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Some argue that the Bible is contradictory concerning whether there are one or three Gods. Here are the relevant passages:
- Hear, O Israel: The Lord our God, the Lord is one.
b - ...Before me no god was formed, nor shall there be any after me.
- ... besides me there is no god
- ... Is there a God besides me? There is no Rock; I know not any.
- Then God said, "Let us make man in our image, after our likeness..."
- Then the Lord God said, "Behold, the man has become like one of us in knowing good and evil..."
- Come, let us go down and there confuse their language, so that they may not understand one another's speech.
1 Corinthians 8:5
- For although there may be so-called gods in heaven or on earth—as indeed there are many "gods" and many "lords"...
1 John 5:8
- the Spirit and the water and the blood; and these three agree.
When the Bible speaks of other "gods," it is speaking of false gods that do not exist, as demonstrated by the following passages:
Formerly, when you did not know God, you were enslaved to those that by nature are not gods. (Galatians 4:8
...and have cast their gods into the fire. For they were no gods, but the work of men's hands, wood and stone. Therefore they were destroyed. (Isaiah 37:19
Has a nation changed its gods, even though they are no gods? (Jeremiah 2:11
In Genesis, when it refers to God using the words, "us" and "our," there are two reasonable possibilities that do not contradict the doctrine that there is only one God.
1 John 5:8
God is one in the sense that He is one in substance. God is three in the sense that He exists in three "persons": 1) the Father, 2) the Son, and 3) the Holy Spirit.
The Father, Son, and Holy Spirit are distinct in that each one is the "terminating front-person" for the various acts of God. In other words, while the entire Godhead performs all the actions of God (since God is one), the different things that God does is generally "attributed" to one of the persons of God. This is what we mean when we say that a particular person of God is the "terminating front-person" for a particular action of God.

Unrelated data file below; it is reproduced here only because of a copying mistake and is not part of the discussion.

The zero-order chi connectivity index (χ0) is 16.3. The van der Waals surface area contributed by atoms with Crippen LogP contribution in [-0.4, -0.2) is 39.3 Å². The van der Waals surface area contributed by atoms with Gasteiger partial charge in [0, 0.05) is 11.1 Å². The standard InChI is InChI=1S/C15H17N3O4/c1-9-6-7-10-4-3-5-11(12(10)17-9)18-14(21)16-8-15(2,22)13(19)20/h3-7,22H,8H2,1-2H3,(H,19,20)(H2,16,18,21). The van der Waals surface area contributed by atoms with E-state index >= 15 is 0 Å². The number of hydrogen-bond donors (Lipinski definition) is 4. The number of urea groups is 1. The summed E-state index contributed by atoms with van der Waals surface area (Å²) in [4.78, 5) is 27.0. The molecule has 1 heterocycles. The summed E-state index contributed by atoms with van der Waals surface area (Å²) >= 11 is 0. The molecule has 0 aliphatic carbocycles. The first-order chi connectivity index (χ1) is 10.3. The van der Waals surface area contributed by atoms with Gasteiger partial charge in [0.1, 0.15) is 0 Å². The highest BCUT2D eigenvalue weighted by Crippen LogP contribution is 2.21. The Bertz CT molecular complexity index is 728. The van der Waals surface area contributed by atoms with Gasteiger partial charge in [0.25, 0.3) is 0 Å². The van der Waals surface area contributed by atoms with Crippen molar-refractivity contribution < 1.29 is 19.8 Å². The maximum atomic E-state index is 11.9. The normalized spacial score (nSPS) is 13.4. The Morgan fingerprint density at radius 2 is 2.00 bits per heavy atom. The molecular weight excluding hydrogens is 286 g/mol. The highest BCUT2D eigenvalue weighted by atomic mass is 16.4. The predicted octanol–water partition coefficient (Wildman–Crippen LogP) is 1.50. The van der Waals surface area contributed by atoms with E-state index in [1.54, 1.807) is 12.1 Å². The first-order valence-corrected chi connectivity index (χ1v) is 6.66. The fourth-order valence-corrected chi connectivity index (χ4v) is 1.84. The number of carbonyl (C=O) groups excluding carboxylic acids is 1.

Some people have trouble accepting possible explanations to alleged contradictions in the Bible, especially ones that they consider a stretch. For example, Dan Barker, president of the Freedom From Religion Foundation, says this:
I have received numerous replies from Christians who think that these contradictions are either trivial or easily explained. Yet not a single "explanation" has been convincing.
The fact is that there are plausible explanations for every alleged contradiction in the Bible. That there is a plausible explanation for an alleged contradiction does not mean that it is definitely the correct explanation for the alleged contradiction.
However, as long as a possible explanation has been suggested, then it has been objectively demonstrated that there is no necessary contradiction regarding the Bible verses and passages brought up.
When people like Dan Barker say that they don't find a particular explanation for a contradiction "convincing," then that is merely their opinion. A plausible explanation has been suggested that eliminates the necessary alleged contradiction. They simply don't like it, which is not at all a relevant argument against the explanation.
To read more about solutions to Bible contradictions and difficulties, check out Norman Geisler's The Big Book of Bible Difficulties: Clear and Concise Answers from Genesis to Revelation. While we do not agree with some of Geisler's theology, particularly concerning his view of predestination, this book is still an excellent resource. It is thorough and filled with research.
Another book to check out is Tim Chaffey's Demolishing Supposed Bible Contradictions: Exploring Forty Alleged Contraditions, which also answers many alleged contradictions in the Bible.